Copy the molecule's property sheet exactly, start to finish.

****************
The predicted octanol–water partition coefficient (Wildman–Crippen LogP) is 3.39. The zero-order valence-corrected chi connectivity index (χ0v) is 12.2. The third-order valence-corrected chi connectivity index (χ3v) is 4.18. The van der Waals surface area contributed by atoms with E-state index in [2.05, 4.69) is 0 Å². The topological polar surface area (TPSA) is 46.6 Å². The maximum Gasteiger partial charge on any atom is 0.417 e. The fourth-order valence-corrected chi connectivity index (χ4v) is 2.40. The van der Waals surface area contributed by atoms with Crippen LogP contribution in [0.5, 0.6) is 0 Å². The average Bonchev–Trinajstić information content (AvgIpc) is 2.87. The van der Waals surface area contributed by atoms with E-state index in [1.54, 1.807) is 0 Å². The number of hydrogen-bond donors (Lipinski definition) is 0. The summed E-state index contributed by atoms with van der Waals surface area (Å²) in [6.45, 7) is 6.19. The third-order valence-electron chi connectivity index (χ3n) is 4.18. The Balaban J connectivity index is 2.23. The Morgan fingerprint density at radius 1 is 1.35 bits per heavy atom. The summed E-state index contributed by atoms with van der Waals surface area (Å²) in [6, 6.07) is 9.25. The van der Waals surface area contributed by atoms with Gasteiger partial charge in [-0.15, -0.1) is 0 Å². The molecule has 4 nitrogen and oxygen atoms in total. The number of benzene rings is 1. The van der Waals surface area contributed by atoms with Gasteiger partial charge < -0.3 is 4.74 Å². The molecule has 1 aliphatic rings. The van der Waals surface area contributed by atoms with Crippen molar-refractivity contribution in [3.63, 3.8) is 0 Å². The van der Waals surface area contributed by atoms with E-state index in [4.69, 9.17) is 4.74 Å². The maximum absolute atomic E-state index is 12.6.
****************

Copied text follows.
The predicted octanol–water partition coefficient (Wildman–Crippen LogP) is 3.39. The zero-order valence-corrected chi connectivity index (χ0v) is 12.2. The third-order valence-corrected chi connectivity index (χ3v) is 4.18. The van der Waals surface area contributed by atoms with E-state index in [2.05, 4.69) is 0 Å². The topological polar surface area (TPSA) is 46.6 Å². The maximum Gasteiger partial charge on any atom is 0.417 e. The fourth-order valence-corrected chi connectivity index (χ4v) is 2.40. The van der Waals surface area contributed by atoms with Crippen LogP contribution in [0.5, 0.6) is 0 Å². The average Bonchev–Trinajstić information content (AvgIpc) is 2.87. The van der Waals surface area contributed by atoms with E-state index in [1.54, 1.807) is 0 Å². The number of hydrogen-bond donors (Lipinski definition) is 0. The summed E-state index contributed by atoms with van der Waals surface area (Å²) in [6.45, 7) is 6.19. The third-order valence-electron chi connectivity index (χ3n) is 4.18. The Balaban J connectivity index is 2.23. The Morgan fingerprint density at radius 1 is 1.35 bits per heavy atom. The summed E-state index contributed by atoms with van der Waals surface area (Å²) in [6, 6.07) is 9.25. The van der Waals surface area contributed by atoms with Gasteiger partial charge in [-0.15, -0.1) is 0 Å². The molecule has 4 nitrogen and oxygen atoms in total. The number of benzene rings is 1. The van der Waals surface area contributed by atoms with Gasteiger partial charge < -0.3 is 4.74 Å². The molecule has 1 aliphatic rings. The van der Waals surface area contributed by atoms with Crippen molar-refractivity contribution in [3.63, 3.8) is 0 Å². The van der Waals surface area contributed by atoms with E-state index in [4.69, 9.17) is 4.74 Å². The maximum absolute atomic E-state index is 12.6.